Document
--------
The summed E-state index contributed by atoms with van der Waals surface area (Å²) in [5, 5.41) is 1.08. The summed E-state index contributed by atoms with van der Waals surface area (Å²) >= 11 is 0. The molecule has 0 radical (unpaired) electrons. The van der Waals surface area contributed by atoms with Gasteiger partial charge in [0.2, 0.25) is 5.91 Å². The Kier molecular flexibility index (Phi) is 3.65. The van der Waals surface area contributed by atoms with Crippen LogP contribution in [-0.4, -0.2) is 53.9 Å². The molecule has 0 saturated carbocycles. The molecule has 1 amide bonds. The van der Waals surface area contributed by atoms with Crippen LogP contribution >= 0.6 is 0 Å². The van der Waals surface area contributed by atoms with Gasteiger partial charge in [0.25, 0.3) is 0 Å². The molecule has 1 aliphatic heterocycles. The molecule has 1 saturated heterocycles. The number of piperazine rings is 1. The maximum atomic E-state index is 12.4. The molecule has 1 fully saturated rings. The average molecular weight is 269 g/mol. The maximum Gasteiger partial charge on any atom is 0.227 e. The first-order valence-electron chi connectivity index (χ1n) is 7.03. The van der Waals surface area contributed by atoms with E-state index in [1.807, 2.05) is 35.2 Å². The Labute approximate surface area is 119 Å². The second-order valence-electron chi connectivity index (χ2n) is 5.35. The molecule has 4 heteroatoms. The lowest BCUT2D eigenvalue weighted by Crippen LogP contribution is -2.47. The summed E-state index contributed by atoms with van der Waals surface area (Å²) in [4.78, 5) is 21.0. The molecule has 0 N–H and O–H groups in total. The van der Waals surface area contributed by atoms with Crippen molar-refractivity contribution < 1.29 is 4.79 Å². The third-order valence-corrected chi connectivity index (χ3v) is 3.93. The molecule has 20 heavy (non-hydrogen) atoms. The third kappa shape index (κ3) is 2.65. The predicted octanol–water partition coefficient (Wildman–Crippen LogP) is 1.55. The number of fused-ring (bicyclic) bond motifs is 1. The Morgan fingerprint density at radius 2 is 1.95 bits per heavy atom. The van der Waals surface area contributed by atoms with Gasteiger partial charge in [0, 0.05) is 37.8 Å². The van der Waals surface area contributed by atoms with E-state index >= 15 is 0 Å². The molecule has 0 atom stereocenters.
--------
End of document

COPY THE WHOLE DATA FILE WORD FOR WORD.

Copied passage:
The summed E-state index contributed by atoms with van der Waals surface area (Å²) in [5, 5.41) is 1.08. The summed E-state index contributed by atoms with van der Waals surface area (Å²) >= 11 is 0. The molecule has 0 radical (unpaired) electrons. The van der Waals surface area contributed by atoms with Gasteiger partial charge in [0.2, 0.25) is 5.91 Å². The Kier molecular flexibility index (Phi) is 3.65. The van der Waals surface area contributed by atoms with Crippen LogP contribution in [-0.4, -0.2) is 53.9 Å². The molecule has 0 saturated carbocycles. The molecule has 1 amide bonds. The van der Waals surface area contributed by atoms with Crippen LogP contribution >= 0.6 is 0 Å². The van der Waals surface area contributed by atoms with Gasteiger partial charge in [0.25, 0.3) is 0 Å². The molecule has 1 aliphatic heterocycles. The molecule has 1 saturated heterocycles. The number of piperazine rings is 1. The maximum atomic E-state index is 12.4. The molecule has 1 fully saturated rings. The average molecular weight is 269 g/mol. The maximum Gasteiger partial charge on any atom is 0.227 e. The first-order valence-electron chi connectivity index (χ1n) is 7.03. The van der Waals surface area contributed by atoms with E-state index in [1.807, 2.05) is 35.2 Å². The Labute approximate surface area is 119 Å². The second-order valence-electron chi connectivity index (χ2n) is 5.35. The molecule has 4 heteroatoms. The lowest BCUT2D eigenvalue weighted by Crippen LogP contribution is -2.47. The summed E-state index contributed by atoms with van der Waals surface area (Å²) in [4.78, 5) is 21.0. The molecule has 0 N–H and O–H groups in total. The van der Waals surface area contributed by atoms with Crippen molar-refractivity contribution < 1.29 is 4.79 Å². The third-order valence-corrected chi connectivity index (χ3v) is 3.93. The molecule has 20 heavy (non-hydrogen) atoms. The third kappa shape index (κ3) is 2.65. The predicted octanol–water partition coefficient (Wildman–Crippen LogP) is 1.55. The number of fused-ring (bicyclic) bond motifs is 1. The Morgan fingerprint density at radius 2 is 1.95 bits per heavy atom. The van der Waals surface area contributed by atoms with Gasteiger partial charge in [0, 0.05) is 37.8 Å². The van der Waals surface area contributed by atoms with E-state index >= 15 is 0 Å². The molecule has 0 atom stereocenters.